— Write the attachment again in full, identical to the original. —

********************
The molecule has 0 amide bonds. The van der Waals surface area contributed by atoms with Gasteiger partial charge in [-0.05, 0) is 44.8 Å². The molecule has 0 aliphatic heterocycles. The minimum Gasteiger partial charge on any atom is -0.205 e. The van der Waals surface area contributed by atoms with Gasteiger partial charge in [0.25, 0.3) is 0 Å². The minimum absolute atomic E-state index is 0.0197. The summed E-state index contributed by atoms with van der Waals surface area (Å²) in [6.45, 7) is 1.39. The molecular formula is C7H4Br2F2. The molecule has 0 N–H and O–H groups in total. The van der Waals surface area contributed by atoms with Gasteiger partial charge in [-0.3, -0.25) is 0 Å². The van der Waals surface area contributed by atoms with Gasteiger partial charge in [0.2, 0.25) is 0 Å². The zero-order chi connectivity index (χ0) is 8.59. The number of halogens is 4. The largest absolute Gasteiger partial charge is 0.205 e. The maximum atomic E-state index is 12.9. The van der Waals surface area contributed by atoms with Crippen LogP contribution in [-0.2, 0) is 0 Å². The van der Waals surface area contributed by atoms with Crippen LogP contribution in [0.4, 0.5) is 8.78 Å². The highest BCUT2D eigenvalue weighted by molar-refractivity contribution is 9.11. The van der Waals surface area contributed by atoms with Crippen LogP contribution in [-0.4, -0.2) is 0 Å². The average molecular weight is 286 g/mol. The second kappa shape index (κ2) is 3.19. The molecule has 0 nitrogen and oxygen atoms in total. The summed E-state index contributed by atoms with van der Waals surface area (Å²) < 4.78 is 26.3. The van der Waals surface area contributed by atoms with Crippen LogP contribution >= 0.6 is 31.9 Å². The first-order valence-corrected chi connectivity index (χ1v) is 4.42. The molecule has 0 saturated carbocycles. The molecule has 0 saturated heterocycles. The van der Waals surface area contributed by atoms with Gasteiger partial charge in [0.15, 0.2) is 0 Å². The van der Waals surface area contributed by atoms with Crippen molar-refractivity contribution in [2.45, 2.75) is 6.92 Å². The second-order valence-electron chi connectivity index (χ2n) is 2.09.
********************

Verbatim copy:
The molecule has 0 amide bonds. The van der Waals surface area contributed by atoms with Gasteiger partial charge in [-0.05, 0) is 44.8 Å². The molecule has 0 aliphatic heterocycles. The minimum Gasteiger partial charge on any atom is -0.205 e. The van der Waals surface area contributed by atoms with Gasteiger partial charge in [0.25, 0.3) is 0 Å². The minimum absolute atomic E-state index is 0.0197. The summed E-state index contributed by atoms with van der Waals surface area (Å²) in [6.45, 7) is 1.39. The molecular formula is C7H4Br2F2. The molecule has 0 N–H and O–H groups in total. The van der Waals surface area contributed by atoms with Gasteiger partial charge in [-0.3, -0.25) is 0 Å². The van der Waals surface area contributed by atoms with Gasteiger partial charge in [0.2, 0.25) is 0 Å². The zero-order chi connectivity index (χ0) is 8.59. The number of halogens is 4. The largest absolute Gasteiger partial charge is 0.205 e. The maximum atomic E-state index is 12.9. The van der Waals surface area contributed by atoms with Crippen LogP contribution in [-0.2, 0) is 0 Å². The van der Waals surface area contributed by atoms with Crippen LogP contribution in [0.4, 0.5) is 8.78 Å². The highest BCUT2D eigenvalue weighted by molar-refractivity contribution is 9.11. The van der Waals surface area contributed by atoms with Crippen LogP contribution in [-0.4, -0.2) is 0 Å². The average molecular weight is 286 g/mol. The second kappa shape index (κ2) is 3.19. The molecule has 0 nitrogen and oxygen atoms in total. The summed E-state index contributed by atoms with van der Waals surface area (Å²) < 4.78 is 26.3. The van der Waals surface area contributed by atoms with Crippen LogP contribution >= 0.6 is 31.9 Å². The first-order valence-corrected chi connectivity index (χ1v) is 4.42. The molecule has 0 saturated carbocycles. The molecule has 0 saturated heterocycles. The van der Waals surface area contributed by atoms with Gasteiger partial charge in [0.15, 0.2) is 0 Å². The van der Waals surface area contributed by atoms with Crippen molar-refractivity contribution in [2.45, 2.75) is 6.92 Å². The second-order valence-electron chi connectivity index (χ2n) is 2.09.